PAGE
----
Every one of your day to day conversations is an opportunity to express your thoughts and perspective. Not only does it allow others to know the real you, but it also gives you a chance to learn things about yourself. The word "interesting" is probably holding you back.
Photo by Alan Levine.
Your friend finishes describing something they're passionate about, and you nod your head and follow up with, "That's interesting." Sounds pretty normal, right? But as Alyse Kalish at Medium explains, your attempt to be neutral or polite contributes nothing to the conversation or your own projected perspective. In fact, the word "interesting" has become almost meaningless, and has morphed into a somewhat less-insulting way to say you don't care about what someone said, but you acknowledge that they spoke. Kalish suggests you swear off the word entirely:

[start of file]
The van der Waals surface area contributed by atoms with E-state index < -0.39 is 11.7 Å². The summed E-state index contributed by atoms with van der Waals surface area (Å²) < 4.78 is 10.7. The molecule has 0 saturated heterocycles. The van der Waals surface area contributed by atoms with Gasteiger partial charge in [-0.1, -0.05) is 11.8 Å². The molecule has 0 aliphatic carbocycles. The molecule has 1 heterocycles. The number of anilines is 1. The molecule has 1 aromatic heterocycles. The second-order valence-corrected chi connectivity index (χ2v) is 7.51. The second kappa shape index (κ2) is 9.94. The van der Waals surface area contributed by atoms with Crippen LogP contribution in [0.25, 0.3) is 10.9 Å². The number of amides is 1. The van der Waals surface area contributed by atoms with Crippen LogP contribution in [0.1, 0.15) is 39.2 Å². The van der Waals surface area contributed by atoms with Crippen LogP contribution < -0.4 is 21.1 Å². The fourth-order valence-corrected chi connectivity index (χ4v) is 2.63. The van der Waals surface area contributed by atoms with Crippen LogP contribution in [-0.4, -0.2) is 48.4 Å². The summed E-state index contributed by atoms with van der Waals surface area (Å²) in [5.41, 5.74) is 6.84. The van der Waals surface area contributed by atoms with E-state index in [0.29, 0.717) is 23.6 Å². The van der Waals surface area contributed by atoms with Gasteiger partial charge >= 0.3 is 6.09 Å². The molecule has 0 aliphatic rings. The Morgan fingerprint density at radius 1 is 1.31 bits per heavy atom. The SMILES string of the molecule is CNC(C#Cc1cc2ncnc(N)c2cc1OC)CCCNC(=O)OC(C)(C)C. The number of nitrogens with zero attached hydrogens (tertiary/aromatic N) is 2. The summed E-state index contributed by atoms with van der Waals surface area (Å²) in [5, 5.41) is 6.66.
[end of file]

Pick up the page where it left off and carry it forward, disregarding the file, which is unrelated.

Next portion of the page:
The reason is simple: I like honesty. Honesty is productive -- it shows that you actually listened to someone, then took the time to think through what he or she said in order to craft a thorough and useful response.
The next time your friend starts talking about their passion, or anything else, you'll have to say what you really think. This will make you more in tune with your emotions and allow you to have more productive interactions in general. So, when it's your turn to talk, don't just say something is interesting, say why and how it's interesting to you.